Disclaimer – I’m an American digital nomad that spends short periods in different places around the world. Therefore, this guide is based on my personal experiences and connections as a startup founder who’s building an international network. I’m blogging about the resources I found to help others get connected in cities they aren’t familiar with.
Why is Mexico City a Tech Hub?
It’s the largest city in North America, followed by NYC and LA. It’s also the capital of Mexico and hub for the LATAM region. Most investors will even expect startups to show their scalability here before they can receive the next round of funding. Expats building startups moved here because of two main reasons:
Huge opportunity to innovate and interest from the community to try something new
Lower cost of living so can extend runway.
Where to Stay
If you’re building for a community outside of the country, I would recommend finding neighborhoods where expats generally spend most of their time at. In Mexico City, those neighborhoods are Condesa, Roma Norte, and Polanco.
Where to Find Networking Events
Public events hosted by:
Chany Ventures: for women-identifying entrepreneurs and industry leaders
Breaking Bread CDMX: weekly supper club for expats
Member-only events hosted by:
Latitud: for startup founders building in LATAM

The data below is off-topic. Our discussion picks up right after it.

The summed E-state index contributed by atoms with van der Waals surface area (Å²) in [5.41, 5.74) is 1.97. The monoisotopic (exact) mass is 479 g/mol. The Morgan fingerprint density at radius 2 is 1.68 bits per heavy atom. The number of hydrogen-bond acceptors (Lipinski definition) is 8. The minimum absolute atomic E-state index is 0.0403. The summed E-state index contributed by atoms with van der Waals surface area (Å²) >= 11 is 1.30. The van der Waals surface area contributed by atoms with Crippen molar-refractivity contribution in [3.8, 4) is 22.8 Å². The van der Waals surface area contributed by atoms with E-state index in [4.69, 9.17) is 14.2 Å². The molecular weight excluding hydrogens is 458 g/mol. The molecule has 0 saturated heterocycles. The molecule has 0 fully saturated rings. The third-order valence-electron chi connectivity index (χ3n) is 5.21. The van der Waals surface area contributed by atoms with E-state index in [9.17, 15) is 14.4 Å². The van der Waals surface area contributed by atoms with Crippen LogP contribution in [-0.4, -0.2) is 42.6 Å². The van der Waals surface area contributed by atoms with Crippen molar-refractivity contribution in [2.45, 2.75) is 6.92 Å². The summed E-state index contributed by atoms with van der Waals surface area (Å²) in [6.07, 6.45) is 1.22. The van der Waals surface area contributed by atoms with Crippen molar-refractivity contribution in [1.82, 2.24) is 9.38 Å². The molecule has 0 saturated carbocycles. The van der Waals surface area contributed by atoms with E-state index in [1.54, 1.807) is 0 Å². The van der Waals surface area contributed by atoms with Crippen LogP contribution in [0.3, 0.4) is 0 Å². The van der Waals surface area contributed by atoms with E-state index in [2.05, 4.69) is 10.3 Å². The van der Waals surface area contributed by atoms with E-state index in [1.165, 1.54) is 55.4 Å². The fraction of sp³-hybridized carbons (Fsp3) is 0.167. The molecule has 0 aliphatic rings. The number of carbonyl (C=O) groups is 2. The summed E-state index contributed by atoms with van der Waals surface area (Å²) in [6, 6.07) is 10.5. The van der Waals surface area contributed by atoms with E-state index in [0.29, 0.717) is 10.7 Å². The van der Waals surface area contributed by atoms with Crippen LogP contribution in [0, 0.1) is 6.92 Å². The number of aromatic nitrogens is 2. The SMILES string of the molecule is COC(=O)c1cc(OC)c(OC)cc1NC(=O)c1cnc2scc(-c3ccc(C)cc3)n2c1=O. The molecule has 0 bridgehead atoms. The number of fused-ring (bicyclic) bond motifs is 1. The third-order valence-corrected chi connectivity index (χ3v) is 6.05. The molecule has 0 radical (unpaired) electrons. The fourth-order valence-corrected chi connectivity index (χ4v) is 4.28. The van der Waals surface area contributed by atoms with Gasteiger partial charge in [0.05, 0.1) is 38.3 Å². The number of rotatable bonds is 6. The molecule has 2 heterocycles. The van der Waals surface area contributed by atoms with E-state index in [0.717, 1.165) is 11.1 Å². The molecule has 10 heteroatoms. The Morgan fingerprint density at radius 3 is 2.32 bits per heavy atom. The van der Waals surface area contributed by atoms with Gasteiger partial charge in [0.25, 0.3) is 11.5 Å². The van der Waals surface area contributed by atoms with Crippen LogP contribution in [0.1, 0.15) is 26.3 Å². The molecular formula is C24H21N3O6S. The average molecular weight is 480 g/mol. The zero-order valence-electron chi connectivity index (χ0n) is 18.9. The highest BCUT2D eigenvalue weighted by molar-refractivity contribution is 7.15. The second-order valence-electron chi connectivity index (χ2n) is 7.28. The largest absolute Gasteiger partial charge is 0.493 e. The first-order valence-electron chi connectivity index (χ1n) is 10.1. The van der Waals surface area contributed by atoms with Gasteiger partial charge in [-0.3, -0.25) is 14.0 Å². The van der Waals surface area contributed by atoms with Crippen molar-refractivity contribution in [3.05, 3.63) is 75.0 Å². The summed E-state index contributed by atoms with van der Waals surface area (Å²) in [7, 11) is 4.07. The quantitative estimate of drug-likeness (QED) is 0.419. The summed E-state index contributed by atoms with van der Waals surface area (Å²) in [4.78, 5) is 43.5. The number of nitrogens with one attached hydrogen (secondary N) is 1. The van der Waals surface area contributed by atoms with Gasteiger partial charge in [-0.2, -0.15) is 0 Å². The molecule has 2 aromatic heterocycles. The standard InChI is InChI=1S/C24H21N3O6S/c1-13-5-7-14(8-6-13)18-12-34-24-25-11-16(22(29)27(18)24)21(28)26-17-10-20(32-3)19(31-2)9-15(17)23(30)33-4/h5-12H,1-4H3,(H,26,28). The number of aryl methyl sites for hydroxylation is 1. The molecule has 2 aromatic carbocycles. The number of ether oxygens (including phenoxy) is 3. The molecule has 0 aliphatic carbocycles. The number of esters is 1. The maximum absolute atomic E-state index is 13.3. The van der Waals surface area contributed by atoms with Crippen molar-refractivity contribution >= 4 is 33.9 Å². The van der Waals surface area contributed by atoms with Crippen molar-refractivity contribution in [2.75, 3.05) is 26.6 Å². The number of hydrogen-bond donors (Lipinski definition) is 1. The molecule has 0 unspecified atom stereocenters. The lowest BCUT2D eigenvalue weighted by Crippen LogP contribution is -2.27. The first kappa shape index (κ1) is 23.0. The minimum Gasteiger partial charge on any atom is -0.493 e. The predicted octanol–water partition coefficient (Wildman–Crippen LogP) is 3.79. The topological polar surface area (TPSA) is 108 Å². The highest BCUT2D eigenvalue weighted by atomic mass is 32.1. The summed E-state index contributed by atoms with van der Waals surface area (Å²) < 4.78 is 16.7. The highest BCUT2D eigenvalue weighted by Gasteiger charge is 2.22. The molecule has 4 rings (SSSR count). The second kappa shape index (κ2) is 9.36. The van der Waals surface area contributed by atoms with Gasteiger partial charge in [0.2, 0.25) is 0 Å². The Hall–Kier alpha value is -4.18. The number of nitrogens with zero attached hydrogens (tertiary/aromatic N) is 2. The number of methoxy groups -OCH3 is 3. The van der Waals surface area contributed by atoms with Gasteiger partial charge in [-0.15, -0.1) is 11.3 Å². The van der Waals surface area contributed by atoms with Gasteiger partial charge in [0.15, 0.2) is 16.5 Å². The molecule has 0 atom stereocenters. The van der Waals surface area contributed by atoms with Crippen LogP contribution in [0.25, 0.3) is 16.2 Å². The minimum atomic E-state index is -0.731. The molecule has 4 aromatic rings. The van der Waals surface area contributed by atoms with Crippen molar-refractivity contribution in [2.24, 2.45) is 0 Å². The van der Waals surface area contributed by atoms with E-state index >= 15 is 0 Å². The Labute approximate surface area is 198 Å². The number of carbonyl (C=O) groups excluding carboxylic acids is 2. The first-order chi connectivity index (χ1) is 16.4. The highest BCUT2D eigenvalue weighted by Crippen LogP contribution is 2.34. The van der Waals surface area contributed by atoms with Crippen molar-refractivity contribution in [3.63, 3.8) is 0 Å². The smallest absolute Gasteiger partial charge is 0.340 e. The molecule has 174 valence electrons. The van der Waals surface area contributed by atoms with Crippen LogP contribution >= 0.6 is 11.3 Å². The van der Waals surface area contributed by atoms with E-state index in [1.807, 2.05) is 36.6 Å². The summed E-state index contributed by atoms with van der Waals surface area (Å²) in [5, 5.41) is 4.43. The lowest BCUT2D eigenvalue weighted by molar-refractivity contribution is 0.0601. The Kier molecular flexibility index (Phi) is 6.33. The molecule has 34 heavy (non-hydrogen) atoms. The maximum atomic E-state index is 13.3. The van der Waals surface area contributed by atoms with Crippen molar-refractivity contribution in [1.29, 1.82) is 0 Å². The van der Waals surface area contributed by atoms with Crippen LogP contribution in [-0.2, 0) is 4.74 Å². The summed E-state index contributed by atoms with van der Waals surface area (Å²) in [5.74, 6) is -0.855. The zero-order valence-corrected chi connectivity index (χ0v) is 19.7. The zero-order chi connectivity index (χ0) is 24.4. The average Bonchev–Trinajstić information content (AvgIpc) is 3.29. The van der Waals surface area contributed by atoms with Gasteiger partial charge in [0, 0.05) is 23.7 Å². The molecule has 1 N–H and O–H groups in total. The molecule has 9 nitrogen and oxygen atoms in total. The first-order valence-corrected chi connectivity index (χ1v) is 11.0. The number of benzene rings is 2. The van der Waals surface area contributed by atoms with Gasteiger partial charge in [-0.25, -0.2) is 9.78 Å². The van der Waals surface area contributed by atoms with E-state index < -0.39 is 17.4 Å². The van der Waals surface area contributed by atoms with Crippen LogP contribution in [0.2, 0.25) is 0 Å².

Founder Institute: for aspiring entrepreneurs learn about the foundations of building a startup and has a global network
On Deck: for people in the global startup ecosystem who participate in the fellowship programs
YCombinator: for startup founders building a new startup and has a global network
WhatsApp channels (message me if you want the invite link):
Global Gals in CDMX
Entrepreneurs in Mexico
Where to Cowork
WeWork: membership for space to work and have meetings; chill startups or freelance expats energy
Soho House: members-only club but members can bring in guests; socialite expat vibes
Haab: an international community for coworking, socializing, and participating in wellness events
How to do Business Development
People here operate based on how trustworthy you are, so it heavily feels relationship-based with a smidge of bluntness. Leave the super transactional and fluffy business talk in the U.S. I recommend getting to know who you’re working with by spending in-person time with them.
Language: Spanish strongly preferred, but a lot of people do speak English.
Attire: Business professional means suit and dress shoes. Business casual means collared shirt and sneakers. Most people will be in business casual for events.
Comment/Reach out if you have other recommendations or tips. I’ll try to keep this guide updated.